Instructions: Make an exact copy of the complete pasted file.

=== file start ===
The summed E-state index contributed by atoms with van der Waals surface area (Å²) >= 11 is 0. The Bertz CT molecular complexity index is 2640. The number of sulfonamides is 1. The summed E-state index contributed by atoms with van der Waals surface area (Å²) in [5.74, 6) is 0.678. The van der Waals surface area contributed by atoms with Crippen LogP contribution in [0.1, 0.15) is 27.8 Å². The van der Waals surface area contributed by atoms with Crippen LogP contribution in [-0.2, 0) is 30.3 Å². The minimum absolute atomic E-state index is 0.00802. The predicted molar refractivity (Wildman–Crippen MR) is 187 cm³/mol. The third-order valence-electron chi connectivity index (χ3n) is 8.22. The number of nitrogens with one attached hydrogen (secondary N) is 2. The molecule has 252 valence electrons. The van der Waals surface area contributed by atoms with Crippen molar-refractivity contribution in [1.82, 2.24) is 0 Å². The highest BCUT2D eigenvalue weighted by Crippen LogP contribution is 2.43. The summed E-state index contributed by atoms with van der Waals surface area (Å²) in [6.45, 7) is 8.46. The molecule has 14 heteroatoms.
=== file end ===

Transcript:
The summed E-state index contributed by atoms with van der Waals surface area (Å²) >= 11 is 0. The Bertz CT molecular complexity index is 2640. The number of sulfonamides is 1. The summed E-state index contributed by atoms with van der Waals surface area (Å²) in [5.74, 6) is 0.678. The van der Waals surface area contributed by atoms with Crippen LogP contribution in [0.1, 0.15) is 27.8 Å². The van der Waals surface area contributed by atoms with Crippen LogP contribution in [-0.2, 0) is 30.3 Å². The minimum absolute atomic E-state index is 0.00802. The predicted molar refractivity (Wildman–Crippen MR) is 187 cm³/mol. The third-order valence-electron chi connectivity index (χ3n) is 8.22. The number of nitrogens with one attached hydrogen (secondary N) is 2. The molecule has 252 valence electrons. The van der Waals surface area contributed by atoms with Crippen molar-refractivity contribution in [1.82, 2.24) is 0 Å². The highest BCUT2D eigenvalue weighted by Crippen LogP contribution is 2.43. The summed E-state index contributed by atoms with van der Waals surface area (Å²) in [6.45, 7) is 8.46. The molecule has 14 heteroatoms.